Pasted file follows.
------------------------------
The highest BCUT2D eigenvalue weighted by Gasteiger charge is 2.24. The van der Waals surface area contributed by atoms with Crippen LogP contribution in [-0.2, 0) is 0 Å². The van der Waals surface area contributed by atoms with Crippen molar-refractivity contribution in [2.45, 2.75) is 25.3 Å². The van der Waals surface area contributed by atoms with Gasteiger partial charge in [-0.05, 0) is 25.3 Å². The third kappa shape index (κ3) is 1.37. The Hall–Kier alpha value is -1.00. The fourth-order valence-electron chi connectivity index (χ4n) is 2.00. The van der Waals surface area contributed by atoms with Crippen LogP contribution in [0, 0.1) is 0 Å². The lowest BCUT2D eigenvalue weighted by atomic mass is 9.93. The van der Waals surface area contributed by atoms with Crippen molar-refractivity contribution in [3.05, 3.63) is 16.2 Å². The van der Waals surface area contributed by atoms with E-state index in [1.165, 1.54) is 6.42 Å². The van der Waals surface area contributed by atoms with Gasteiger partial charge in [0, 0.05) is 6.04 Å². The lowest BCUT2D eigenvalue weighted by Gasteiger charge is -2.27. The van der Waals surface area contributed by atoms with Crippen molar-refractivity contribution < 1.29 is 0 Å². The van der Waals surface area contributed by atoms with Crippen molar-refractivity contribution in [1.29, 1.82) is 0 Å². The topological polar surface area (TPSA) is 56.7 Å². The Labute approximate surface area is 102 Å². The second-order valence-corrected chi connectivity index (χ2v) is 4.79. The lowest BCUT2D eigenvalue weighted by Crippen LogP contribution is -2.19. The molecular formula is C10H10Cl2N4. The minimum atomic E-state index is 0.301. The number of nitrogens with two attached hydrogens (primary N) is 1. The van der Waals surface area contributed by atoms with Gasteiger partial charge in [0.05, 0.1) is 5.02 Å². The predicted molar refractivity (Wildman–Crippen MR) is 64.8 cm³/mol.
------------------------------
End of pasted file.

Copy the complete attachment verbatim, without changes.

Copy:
The highest BCUT2D eigenvalue weighted by Gasteiger charge is 2.24. The van der Waals surface area contributed by atoms with Crippen LogP contribution in [-0.2, 0) is 0 Å². The van der Waals surface area contributed by atoms with Crippen molar-refractivity contribution in [2.45, 2.75) is 25.3 Å². The van der Waals surface area contributed by atoms with Gasteiger partial charge in [-0.05, 0) is 25.3 Å². The third kappa shape index (κ3) is 1.37. The Hall–Kier alpha value is -1.00. The fourth-order valence-electron chi connectivity index (χ4n) is 2.00. The van der Waals surface area contributed by atoms with Crippen LogP contribution in [0, 0.1) is 0 Å². The lowest BCUT2D eigenvalue weighted by atomic mass is 9.93. The van der Waals surface area contributed by atoms with Crippen molar-refractivity contribution in [3.05, 3.63) is 16.2 Å². The van der Waals surface area contributed by atoms with E-state index in [1.165, 1.54) is 6.42 Å². The van der Waals surface area contributed by atoms with Gasteiger partial charge in [0, 0.05) is 6.04 Å². The lowest BCUT2D eigenvalue weighted by Gasteiger charge is -2.27. The van der Waals surface area contributed by atoms with Crippen molar-refractivity contribution < 1.29 is 0 Å². The van der Waals surface area contributed by atoms with Crippen molar-refractivity contribution in [1.29, 1.82) is 0 Å². The topological polar surface area (TPSA) is 56.7 Å². The Labute approximate surface area is 102 Å². The second-order valence-corrected chi connectivity index (χ2v) is 4.79. The lowest BCUT2D eigenvalue weighted by Crippen LogP contribution is -2.19. The molecular formula is C10H10Cl2N4. The minimum atomic E-state index is 0.301. The number of nitrogens with two attached hydrogens (primary N) is 1. The van der Waals surface area contributed by atoms with Gasteiger partial charge in [0.05, 0.1) is 5.02 Å². The predicted molar refractivity (Wildman–Crippen MR) is 64.8 cm³/mol.